Increase in promotions without pay rise

Increase in promotions without pay rise

A new report has indicated that many senior HR directors are handing out promotions but not offering a salary increase to match – and it’s putting retention of top performers at risk.

Amid widespread economic uncertainty, it may seem like a good idea to offer staff career advancement even without a salary increase, but not offering more pay to match an increase in responsibility is a sure fire way to see the back of key talent. “Due to company budget constraints, many employers are unable to provide salary increases in line with a promotion, placing retention of quality talent at risk,” Stephen Langhammer from OfficeTeam said.

If company budget constraints are really such that no additional remuneration can be offered, clear communication of the reasons behind this is integral to maintaining the employer-employee relationship. “Where employers often get it wrong is in the explanation of the promotion and remuneration process. Transparency and clear communication with staff is crucial to maintaining employee trust and loyalty, especially when managing expectations around financial rewards,” Langhammer said. 

If your organisation has experienced a decrease in buying power, the latest survey findings of more than 200 HR directors show you’re not alone.

  • 31% said their organisation currently has salary freezes
  • 37% wanted to review staff performance in a new role before offering a pay rise

The majority of HR directors recognise that salary and bonuses are a major reason employees will leave an organisation, but in the absence of buying power many are putting greater emphasis on alternative recognition strategies:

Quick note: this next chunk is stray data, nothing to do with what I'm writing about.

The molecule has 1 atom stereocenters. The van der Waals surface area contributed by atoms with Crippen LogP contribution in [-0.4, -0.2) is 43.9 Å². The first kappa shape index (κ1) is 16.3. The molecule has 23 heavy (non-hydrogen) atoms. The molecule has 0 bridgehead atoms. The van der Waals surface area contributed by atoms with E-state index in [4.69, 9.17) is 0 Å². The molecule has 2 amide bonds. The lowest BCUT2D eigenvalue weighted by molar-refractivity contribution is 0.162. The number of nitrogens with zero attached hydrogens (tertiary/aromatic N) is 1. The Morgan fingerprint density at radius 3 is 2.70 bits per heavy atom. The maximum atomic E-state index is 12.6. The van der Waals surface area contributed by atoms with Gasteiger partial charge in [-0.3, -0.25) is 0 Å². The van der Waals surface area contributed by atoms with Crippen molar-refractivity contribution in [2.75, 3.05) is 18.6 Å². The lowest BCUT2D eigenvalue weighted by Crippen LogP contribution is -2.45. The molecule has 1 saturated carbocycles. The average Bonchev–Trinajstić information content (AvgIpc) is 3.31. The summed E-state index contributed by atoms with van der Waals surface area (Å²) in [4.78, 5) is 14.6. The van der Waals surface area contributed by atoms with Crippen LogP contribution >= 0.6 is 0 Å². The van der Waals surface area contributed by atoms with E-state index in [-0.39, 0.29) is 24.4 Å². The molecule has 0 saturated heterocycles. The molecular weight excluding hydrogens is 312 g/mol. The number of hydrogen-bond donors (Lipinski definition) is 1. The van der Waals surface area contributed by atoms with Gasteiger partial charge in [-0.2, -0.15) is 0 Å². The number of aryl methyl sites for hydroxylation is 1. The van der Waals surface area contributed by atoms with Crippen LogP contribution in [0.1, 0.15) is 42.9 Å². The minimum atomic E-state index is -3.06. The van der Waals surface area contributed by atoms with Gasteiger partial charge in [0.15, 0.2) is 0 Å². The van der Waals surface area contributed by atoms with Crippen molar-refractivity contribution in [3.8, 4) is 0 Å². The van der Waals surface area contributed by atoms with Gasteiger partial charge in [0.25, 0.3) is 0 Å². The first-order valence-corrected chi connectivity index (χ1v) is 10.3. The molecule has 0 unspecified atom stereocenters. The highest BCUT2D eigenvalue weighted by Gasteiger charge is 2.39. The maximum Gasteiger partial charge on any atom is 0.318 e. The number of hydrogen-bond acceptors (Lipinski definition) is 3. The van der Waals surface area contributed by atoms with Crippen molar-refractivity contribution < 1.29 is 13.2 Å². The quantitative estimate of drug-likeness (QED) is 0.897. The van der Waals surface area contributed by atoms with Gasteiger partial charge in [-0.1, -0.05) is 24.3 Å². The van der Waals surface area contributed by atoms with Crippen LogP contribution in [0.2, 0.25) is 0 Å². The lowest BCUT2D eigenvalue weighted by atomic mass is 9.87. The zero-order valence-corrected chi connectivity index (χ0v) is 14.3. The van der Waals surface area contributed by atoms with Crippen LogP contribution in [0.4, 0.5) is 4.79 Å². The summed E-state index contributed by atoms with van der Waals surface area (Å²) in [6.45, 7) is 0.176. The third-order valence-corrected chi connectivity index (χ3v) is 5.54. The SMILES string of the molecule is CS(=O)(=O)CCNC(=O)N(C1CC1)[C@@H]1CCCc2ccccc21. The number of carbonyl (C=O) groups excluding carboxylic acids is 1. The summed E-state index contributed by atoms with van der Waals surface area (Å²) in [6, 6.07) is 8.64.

• 33% offer flexible work options
  • 23% provide additional annual leave
  • 27% offer a performance-based bonus scheme instead of an across-the-board salary increase

According to Langhammer, it ultimately comes down to whether an employee can come to a positive agreement with their employer that balances their aspirations for professional development with remuneration for their efforts. “People like to be challenged, so setting out well defined measurable objectives at the start of a project that if met result in a bonus can help increase productivity and ensure employees are feeling valued,” he said.

[HR takeaway]

Retention experts say that companies unable to offer immediate pay rises in line with a promotion should be communicating with their staff about other options for compensation of their efforts – they could offer flexible working, an increased holiday allowance, training or other non-monetary rewards.